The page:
Arno Hill deserves re-election
Lordstown Mayor Arno Hill has worked hard to secure new business after new business in his community, ranging from an aluminum plant to massive power plants and more.
Today, walls are going up on a $140 million HomeGoods Distribution Center expected to employ some 1,000 workers with a $27 million annual payroll. A $950,000 deal recently closed on a property transfer to a local freight company, leading many to now believe Lordstown soon could be home to an expansion by Old Dominion Freight Lines.
Hill will tell you that without the help of tax abatements, many or all of these moves would never have come to fruition in Lordstown.
Lordstown Councilman Robert Bond, Hill’s opponent for the mayoral seat argues, however, that the village is giving away too much in abatements and the village should rein in the amount of tax money it sacrifices to lure new business development. He wants to limit abatements to an average of not greater than 50 percent.
Hill, 66, has been serving in his current stint as mayor since 2012. He previously has held office as a member of council and also served as mayor for about 10 years beginning in 1992.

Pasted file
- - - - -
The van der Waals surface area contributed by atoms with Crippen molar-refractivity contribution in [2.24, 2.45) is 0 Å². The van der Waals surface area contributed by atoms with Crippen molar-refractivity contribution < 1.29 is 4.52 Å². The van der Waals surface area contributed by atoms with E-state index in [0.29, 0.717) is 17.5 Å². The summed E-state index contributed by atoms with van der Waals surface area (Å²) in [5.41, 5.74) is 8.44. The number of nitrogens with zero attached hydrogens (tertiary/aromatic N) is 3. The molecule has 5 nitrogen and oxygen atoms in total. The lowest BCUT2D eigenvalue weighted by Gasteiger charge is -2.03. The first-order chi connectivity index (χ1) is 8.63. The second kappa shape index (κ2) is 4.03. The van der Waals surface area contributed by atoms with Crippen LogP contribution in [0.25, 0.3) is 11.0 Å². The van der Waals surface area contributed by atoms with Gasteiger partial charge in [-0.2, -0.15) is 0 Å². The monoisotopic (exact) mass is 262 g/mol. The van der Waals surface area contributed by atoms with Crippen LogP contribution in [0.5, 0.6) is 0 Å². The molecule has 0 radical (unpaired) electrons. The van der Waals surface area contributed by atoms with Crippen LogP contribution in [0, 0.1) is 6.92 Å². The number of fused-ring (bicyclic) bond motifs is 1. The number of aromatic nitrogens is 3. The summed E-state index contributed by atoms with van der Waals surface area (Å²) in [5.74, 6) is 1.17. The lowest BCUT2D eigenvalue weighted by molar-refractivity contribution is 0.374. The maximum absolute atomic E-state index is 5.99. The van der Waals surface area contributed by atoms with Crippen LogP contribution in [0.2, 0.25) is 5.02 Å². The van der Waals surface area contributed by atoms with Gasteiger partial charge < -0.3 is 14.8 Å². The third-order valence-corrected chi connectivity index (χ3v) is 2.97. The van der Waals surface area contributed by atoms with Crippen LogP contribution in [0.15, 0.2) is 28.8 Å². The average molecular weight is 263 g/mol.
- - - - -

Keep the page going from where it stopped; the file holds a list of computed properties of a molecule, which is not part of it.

Bond, 69, is in his third term as a village council member and has also served two years on the village board of public affairs.
On the topic of abatements, Bond recently said this in a meeting with the Tribune Chronicle editorial board: “I think abatements are a good tool. But I think they need to be approached more responsible. I think what sells is location, and when you’ve got the infrastructure, and we do, I think.”
Like Bond, Hill has been clear that he also does not prefer tax abatements — but he recognizes their benefits.
“Development will not come without incentives. What we have gotten so far, they have all had alternative sites,” Hill told the newspaper editorial board.
We believe he is correct. Lordstown has been a bright spot in the Mahoning Valley where new businesses have developed.
He also is right to point out that abatements have delivered development to many aces of otherwise vacant land paying some percentage of property taxes, income withholding tax and, in many cases, financial support to schools in the form of payment in lieu of taxes amounting to millions of dollars.
None of that would have happened without this new development.
Even William Siderewicz, the president of Clean Energy Future that is instrumental in bringing two $900 million power plants to Lordstown, tells us that if not for the efforts of Mayor Hill, the two power plants would simply not be here.
Hill’s business sense has repeatedly proven that he deserves the job of mayor.
That’s why we endorse Hill for re-election as Lordstown mayor.